Within a few weeks, the young man has turned much lighter-skinned and confident. As he strides down the road like a modern-day answer to John Travolta in Saturday Night Fever, the girls start flocking to him and chanting: “Hi handsome, hi handsome.” Khan comes back into view with the product, Fair and Handsome.
The skin-lightening cream for men, along with its more feminine counterparts, has found its way into Asian supermarkets and stores in the UK.
While Khan’s advert has not been shown yet in the UK, it too has made its way to British consumers via YouTube. And the product’s success or failure in the British market place may say something about the nature of beauty and the politics of race.
Since the explosion of multiplexes and their visionary approach to Bollywood cinema, the box office returns are reflecting audience numbers of the late ‘70’s, well almost!
In a recent article in Sight & Sound, the indications are that there is a growing success of Bollywood films at the UK box office. The article also notes that although Bollywood cinema has reached great heights, the cinema itself have failed to cross over.
Below is an extract from the article by Charles Grant which you can read in full in the October 2007 edition of Sight & Sound.
“Typically debuting on around 40 screens and posting opening weekend figures in the region of “240,000, Indian movies routinely pop up in the UK box-office to ten with screen averages that are the envy of non-Bollywood distributors. Already this year, ‘Salaam-E-Ishq’, ‘Partner’, ‘Namastey London’, ‘Ta Ra Rum Pum’ and ‘Jhoom Barabar Jhoom’ have all achieved final grosses in the £700,000 to £90,000 range. This puts them below 2007’s biggest foreign-language hits ‘The Lives of Others’, ‘La Vie en rose’, ‘Curse of the Golden Flower’ and ‘Tell No One’, but above recent titles such as ‘The Science of Sleep’.
David Hancock from Screen Digest report highlights the top-grossing Indian cinema at the UK box office with titles such as Kabhi Khushi Kabhi Gham in 2001 at £2,498.281 to Dil to Pagal Hai in 1997 coming in at £990,000.
Khuda Ke Liye (For God’s Sake) directed by Shoaib Mansoor, the film has caused enormous controversy in Pakistan with right wing elements and the clergy. The film is set in Pakistan, India and the United States and tells the story of a young Pakistani going to the United States for further studies leading up to 9/11.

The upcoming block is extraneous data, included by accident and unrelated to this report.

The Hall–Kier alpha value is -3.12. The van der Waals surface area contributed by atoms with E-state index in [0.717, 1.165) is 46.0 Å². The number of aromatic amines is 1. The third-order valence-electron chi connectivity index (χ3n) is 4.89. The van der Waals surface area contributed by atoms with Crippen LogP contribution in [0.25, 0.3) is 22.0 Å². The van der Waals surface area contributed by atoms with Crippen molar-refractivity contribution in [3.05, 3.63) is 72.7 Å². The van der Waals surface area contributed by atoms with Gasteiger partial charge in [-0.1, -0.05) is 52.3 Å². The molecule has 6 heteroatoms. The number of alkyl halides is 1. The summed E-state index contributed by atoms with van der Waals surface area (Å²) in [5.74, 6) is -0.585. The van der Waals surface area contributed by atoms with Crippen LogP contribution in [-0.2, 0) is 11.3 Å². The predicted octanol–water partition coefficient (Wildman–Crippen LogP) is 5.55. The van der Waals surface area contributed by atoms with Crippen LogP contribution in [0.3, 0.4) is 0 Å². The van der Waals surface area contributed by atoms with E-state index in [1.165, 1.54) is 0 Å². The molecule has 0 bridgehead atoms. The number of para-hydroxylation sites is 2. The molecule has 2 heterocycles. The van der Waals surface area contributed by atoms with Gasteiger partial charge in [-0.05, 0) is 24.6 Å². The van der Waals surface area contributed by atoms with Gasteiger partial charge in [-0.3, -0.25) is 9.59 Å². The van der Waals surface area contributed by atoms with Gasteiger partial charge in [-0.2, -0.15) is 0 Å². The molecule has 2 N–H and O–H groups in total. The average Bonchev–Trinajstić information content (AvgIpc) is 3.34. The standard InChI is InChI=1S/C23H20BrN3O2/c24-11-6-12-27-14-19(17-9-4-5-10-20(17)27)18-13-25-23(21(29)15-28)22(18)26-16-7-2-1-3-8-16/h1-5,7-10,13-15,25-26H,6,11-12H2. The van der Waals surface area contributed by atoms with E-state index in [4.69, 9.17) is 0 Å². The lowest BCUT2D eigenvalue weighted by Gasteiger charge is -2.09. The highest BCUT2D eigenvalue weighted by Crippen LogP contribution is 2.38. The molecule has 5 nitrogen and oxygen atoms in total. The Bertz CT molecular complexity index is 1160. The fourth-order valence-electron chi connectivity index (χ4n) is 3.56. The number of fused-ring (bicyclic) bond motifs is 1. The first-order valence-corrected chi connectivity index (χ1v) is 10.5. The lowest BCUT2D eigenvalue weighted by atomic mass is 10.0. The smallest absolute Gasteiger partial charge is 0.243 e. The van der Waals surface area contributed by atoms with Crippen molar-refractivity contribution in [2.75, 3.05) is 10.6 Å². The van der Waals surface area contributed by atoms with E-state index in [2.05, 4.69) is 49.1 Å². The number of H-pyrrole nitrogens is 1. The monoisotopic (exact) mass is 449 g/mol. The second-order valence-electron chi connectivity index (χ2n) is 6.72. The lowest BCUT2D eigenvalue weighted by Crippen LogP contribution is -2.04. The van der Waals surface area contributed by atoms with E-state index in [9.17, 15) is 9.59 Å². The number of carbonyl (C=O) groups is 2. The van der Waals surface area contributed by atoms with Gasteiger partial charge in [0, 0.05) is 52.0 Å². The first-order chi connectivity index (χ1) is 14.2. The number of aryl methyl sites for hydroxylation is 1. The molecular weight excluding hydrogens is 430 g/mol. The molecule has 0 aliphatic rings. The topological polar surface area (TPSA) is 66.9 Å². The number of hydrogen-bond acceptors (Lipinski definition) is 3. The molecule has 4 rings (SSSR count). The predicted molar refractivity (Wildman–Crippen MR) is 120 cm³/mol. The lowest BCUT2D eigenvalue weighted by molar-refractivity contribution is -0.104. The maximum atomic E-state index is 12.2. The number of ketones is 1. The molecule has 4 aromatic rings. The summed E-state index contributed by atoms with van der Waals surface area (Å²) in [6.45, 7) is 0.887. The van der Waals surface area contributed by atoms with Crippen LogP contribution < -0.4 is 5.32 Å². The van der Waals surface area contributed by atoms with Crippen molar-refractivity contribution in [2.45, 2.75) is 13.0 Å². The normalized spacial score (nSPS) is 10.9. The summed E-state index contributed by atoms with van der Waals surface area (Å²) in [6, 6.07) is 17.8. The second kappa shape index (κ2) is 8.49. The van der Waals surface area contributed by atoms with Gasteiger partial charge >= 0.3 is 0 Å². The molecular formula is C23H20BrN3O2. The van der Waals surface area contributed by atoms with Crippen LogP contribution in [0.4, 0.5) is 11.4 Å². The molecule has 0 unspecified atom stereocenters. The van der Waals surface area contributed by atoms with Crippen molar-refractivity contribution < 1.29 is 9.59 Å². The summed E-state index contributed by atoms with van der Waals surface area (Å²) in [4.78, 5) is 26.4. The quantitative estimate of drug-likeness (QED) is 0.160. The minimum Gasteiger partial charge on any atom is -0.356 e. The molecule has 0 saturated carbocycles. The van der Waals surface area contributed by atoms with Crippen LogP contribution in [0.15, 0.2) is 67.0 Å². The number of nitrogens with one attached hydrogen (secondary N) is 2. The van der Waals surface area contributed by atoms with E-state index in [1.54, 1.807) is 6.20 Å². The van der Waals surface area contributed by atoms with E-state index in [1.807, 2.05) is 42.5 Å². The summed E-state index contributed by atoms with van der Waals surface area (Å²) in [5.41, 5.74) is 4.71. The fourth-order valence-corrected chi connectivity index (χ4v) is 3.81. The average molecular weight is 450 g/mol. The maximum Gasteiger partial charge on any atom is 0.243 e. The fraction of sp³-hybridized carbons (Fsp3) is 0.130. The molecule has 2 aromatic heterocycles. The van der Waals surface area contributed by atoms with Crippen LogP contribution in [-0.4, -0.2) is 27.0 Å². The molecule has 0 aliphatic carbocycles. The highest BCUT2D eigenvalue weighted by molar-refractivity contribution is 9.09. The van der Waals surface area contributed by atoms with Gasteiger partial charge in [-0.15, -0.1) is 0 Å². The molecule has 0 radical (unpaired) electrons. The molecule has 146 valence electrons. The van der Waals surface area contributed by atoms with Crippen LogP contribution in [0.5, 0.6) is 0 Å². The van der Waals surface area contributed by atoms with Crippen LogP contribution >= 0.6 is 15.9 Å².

In All Things Pakistani, Yasser Latif Hamdani’s review of Khuda Ke Liye sheds light on the status of this iconic contemporary film:
“Since President Gen. Pervez Musharraf came to power, music alongside the media and creative arts in general have flourished; this film carries forward this commercial and cultural trend. The film was released on July 20th, 2007.
It is important to note that this is one of very few, if not only, independent motion pictures to be released to a cinema-going Pakistani market. The general trend in local cinema revolves around formulaic song and dance numbers, reminiscent of Bollywood musicals. Independent film, or films that break this formula, are rare if not entirely absent.
The film was produced in conjunction with the film division of the Karachi based network, Geo TV.
Audiences and art critics across Pakistan have met the film with praise and acclaim by film and art critics, but the film has been reviled by the conservative religious clergy.
We had a preview of the movie Khuda Ke Liye at ATP where we had posed a question whether Shoaib Mansoor will be able to revive Pakistan cinema? A probable answer comes from myself who recently got chance to see this movie. The record breaking Pakistani film Khuda Ke Liye has become my favourite film overnight- Hollywood inclusive. Or more accurately I should say, that there hasn’t been a film in the past that has moved and affected me in this way.
Given the standing ovation the film is getting in theatres all over Pakistan from rich and poor alike, one can safely say that I am not the only one. For one thing it is a uniquely Pakistani story, which could have only come out of Pakistan. To sum it up, it is about us – the people of Pakistan warts and all- take it or leave it.
The genius of Shoaib Mansoor was never in doubt for those who have seen his videos or for that matter the famous Alpha Bravo Charlie – the TV Drama on Pakistan Army. What I was unprepared for was the depth in his thought and the way he has managed to capture the Pakistani dilemma on screen. Ours is a complex and rich predicament which needs to be captured in all its nuances and appreciated in all its paradoxical colours. KKL did just that.
I went to the theatre expecting to see the same old liberal v. fundo arguments. There were those, but unlike how these arguments play out in “The Friday Times” and the “Nawai Waqt“, this remarkable film is fully conscious of its Pakistani identity and the strong Islamic component that forms part thereof.
At the risk of spoiling it for those who haven’t seen it, this is the story of two brothers, Mansoor (played by Shaan) and Sarmad (played by theatre actor/musician Fawad of EP fame) both musicians, brought in a well to do Pakistani family. Mansoor and Sarmad are torn apart by the latter’s increased involvement with a certain Maulana Taheri (based most probably on Maulana Sami ul Haq of JUI-S component of the MMA), who turns the soft spoken Sarmad into full fledge Jehadi.